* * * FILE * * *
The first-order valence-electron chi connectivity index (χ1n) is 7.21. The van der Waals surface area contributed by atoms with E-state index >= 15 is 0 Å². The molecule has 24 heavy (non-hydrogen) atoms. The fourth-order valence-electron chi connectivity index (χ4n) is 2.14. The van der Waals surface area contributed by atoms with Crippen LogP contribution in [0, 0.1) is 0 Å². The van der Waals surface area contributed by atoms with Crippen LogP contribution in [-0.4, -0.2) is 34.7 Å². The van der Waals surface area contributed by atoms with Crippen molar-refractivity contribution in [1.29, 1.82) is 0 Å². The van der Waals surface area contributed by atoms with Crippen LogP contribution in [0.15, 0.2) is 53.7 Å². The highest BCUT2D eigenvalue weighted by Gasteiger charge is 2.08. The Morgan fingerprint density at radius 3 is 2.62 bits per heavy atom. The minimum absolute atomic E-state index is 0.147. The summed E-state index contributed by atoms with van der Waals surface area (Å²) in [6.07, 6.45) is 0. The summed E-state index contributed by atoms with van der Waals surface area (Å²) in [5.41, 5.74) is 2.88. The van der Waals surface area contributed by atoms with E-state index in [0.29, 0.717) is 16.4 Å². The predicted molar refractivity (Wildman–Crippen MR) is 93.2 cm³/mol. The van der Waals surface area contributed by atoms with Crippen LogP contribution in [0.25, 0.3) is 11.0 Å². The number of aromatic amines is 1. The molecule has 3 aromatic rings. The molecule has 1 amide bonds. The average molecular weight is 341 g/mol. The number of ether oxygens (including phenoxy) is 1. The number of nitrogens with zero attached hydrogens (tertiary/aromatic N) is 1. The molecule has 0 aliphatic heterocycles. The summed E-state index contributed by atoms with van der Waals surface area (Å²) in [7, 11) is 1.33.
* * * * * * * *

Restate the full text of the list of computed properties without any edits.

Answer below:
The first-order valence-electron chi connectivity index (χ1n) is 7.21. The van der Waals surface area contributed by atoms with E-state index >= 15 is 0 Å². The molecule has 24 heavy (non-hydrogen) atoms. The fourth-order valence-electron chi connectivity index (χ4n) is 2.14. The van der Waals surface area contributed by atoms with Crippen LogP contribution in [0, 0.1) is 0 Å². The van der Waals surface area contributed by atoms with Crippen LogP contribution in [-0.4, -0.2) is 34.7 Å². The van der Waals surface area contributed by atoms with Crippen molar-refractivity contribution in [1.29, 1.82) is 0 Å². The van der Waals surface area contributed by atoms with Crippen LogP contribution in [0.15, 0.2) is 53.7 Å². The highest BCUT2D eigenvalue weighted by Gasteiger charge is 2.08. The Morgan fingerprint density at radius 3 is 2.62 bits per heavy atom. The minimum absolute atomic E-state index is 0.147. The summed E-state index contributed by atoms with van der Waals surface area (Å²) in [6.07, 6.45) is 0. The summed E-state index contributed by atoms with van der Waals surface area (Å²) in [5.41, 5.74) is 2.88. The van der Waals surface area contributed by atoms with E-state index in [0.29, 0.717) is 16.4 Å². The predicted molar refractivity (Wildman–Crippen MR) is 93.2 cm³/mol. The van der Waals surface area contributed by atoms with Crippen LogP contribution in [0.25, 0.3) is 11.0 Å². The number of aromatic amines is 1. The molecule has 3 aromatic rings. The molecule has 1 amide bonds. The average molecular weight is 341 g/mol. The number of ether oxygens (including phenoxy) is 1. The number of nitrogens with zero attached hydrogens (tertiary/aromatic N) is 1. The molecule has 0 aliphatic heterocycles. The summed E-state index contributed by atoms with van der Waals surface area (Å²) in [7, 11) is 1.33.